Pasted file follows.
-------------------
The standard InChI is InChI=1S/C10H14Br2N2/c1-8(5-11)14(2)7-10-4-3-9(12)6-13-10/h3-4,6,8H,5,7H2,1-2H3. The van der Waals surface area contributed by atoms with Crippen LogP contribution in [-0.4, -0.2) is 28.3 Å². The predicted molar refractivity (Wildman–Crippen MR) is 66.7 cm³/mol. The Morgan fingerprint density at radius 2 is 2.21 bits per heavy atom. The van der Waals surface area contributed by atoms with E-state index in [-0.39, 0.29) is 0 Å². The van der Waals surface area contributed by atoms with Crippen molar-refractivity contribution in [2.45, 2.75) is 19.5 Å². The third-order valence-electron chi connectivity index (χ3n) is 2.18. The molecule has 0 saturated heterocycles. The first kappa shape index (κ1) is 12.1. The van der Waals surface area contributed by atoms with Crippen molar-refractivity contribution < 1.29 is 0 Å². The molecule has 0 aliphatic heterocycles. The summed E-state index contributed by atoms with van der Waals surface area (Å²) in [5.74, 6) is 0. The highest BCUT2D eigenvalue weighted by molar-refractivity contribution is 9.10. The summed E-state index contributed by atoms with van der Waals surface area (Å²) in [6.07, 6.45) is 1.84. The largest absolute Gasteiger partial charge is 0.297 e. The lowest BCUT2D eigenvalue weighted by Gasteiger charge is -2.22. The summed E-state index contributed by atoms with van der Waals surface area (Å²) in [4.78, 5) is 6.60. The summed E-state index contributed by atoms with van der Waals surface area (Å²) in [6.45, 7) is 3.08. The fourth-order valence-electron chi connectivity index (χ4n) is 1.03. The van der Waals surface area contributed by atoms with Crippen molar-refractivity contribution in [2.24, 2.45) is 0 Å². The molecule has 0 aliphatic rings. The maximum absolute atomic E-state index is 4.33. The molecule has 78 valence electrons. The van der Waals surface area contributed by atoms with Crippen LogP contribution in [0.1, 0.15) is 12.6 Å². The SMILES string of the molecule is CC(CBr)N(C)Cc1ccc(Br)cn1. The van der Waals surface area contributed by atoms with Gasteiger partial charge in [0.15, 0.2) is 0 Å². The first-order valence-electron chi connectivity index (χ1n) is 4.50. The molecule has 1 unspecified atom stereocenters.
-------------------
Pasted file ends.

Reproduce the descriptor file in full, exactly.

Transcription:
The standard InChI is InChI=1S/C10H14Br2N2/c1-8(5-11)14(2)7-10-4-3-9(12)6-13-10/h3-4,6,8H,5,7H2,1-2H3. The van der Waals surface area contributed by atoms with Crippen LogP contribution in [-0.4, -0.2) is 28.3 Å². The predicted molar refractivity (Wildman–Crippen MR) is 66.7 cm³/mol. The Morgan fingerprint density at radius 2 is 2.21 bits per heavy atom. The van der Waals surface area contributed by atoms with E-state index in [-0.39, 0.29) is 0 Å². The van der Waals surface area contributed by atoms with Crippen molar-refractivity contribution in [2.45, 2.75) is 19.5 Å². The third-order valence-electron chi connectivity index (χ3n) is 2.18. The molecule has 0 saturated heterocycles. The first kappa shape index (κ1) is 12.1. The van der Waals surface area contributed by atoms with Crippen molar-refractivity contribution < 1.29 is 0 Å². The molecule has 0 aliphatic heterocycles. The summed E-state index contributed by atoms with van der Waals surface area (Å²) in [5.74, 6) is 0. The highest BCUT2D eigenvalue weighted by molar-refractivity contribution is 9.10. The summed E-state index contributed by atoms with van der Waals surface area (Å²) in [6.07, 6.45) is 1.84. The largest absolute Gasteiger partial charge is 0.297 e. The lowest BCUT2D eigenvalue weighted by Gasteiger charge is -2.22. The summed E-state index contributed by atoms with van der Waals surface area (Å²) in [4.78, 5) is 6.60. The summed E-state index contributed by atoms with van der Waals surface area (Å²) in [6.45, 7) is 3.08. The fourth-order valence-electron chi connectivity index (χ4n) is 1.03. The van der Waals surface area contributed by atoms with Crippen molar-refractivity contribution in [2.24, 2.45) is 0 Å². The molecule has 0 aliphatic rings. The maximum absolute atomic E-state index is 4.33. The molecule has 78 valence electrons. The van der Waals surface area contributed by atoms with Crippen LogP contribution in [0.1, 0.15) is 12.6 Å². The SMILES string of the molecule is CC(CBr)N(C)Cc1ccc(Br)cn1. The van der Waals surface area contributed by atoms with Gasteiger partial charge in [0.15, 0.2) is 0 Å². The first-order valence-electron chi connectivity index (χ1n) is 4.50. The molecule has 1 unspecified atom stereocenters.